Prophylactic migraine drugs are all equally mediocre

Preventive drugs for migraine headaches help less than half of the patients they are given to. There is no significant difference in effectiveness in these drugs. They reduce frequency of attacks by 50 percent, according to a review published in the recent issue of the Journal of General Internal Medicine.

Dr. Shamliyan from the University of Minnesota in Minneapolis and her colleagues conducted a literature review to identify high quality clinical trials of preventive drugs versus placebo.

Based on 215 published trials, the researchers found that all FDA-approved drugs, including topiramate (Topamax), divalproex (Depakote), timolol (Blocadren), propranolol (Inderal) and off-label medicines metoprolol (Toprol), atenolol (Tenormin), nadolol (Corgard), captopril (Capoten) and lisinopril (Zestril); and candesartan (Atacand) were effective in reducing monthly migraine frequency by 50 percent or more in 20% to 40% of patients. Topiramate, other off-label antiepileptics, and antidepressants had higher levels of side effects and were more likely to be stopped by patients because of side effects. While there were no significant differences in benefits between approved drugs, candesartan and other blood pressure drugs were the most effective and had fewest side effects for the prevention of episodic migraines.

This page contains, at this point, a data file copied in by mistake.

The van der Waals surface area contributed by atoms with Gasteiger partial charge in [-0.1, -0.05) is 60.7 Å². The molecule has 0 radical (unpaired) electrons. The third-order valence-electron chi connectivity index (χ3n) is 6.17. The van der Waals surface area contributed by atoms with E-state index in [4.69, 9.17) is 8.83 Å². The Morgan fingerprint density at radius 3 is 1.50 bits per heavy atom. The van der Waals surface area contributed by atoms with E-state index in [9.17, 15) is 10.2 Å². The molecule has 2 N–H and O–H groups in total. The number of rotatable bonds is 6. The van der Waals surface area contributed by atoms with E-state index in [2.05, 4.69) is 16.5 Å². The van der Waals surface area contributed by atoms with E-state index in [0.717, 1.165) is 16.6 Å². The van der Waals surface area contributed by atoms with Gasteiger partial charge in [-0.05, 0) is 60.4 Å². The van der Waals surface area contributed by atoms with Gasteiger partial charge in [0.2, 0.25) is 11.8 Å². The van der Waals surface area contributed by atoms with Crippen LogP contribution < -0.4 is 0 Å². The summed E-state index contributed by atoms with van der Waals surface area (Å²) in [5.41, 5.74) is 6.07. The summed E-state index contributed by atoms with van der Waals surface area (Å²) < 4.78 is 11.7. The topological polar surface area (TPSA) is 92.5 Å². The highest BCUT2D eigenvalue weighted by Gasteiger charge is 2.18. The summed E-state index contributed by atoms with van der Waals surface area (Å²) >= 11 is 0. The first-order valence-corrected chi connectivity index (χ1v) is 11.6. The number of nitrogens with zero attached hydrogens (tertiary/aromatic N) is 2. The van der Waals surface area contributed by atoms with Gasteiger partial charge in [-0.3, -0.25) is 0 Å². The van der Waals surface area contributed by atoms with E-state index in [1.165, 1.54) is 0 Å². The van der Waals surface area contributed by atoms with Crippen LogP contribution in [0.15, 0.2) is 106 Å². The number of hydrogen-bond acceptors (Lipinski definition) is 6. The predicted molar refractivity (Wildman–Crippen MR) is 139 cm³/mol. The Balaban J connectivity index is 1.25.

The authors also noted that there was no evidence for long-term effects of drug treatments (that is trials lasting more than three months).

This review confirms my bias in favor of Botox injections over drugs. Botox helps not only 70% of chronic migraine patients, but in my anecdotal (but involving thousands of patients) experience it is equally effective for the prevention of frequent episodic migraines.

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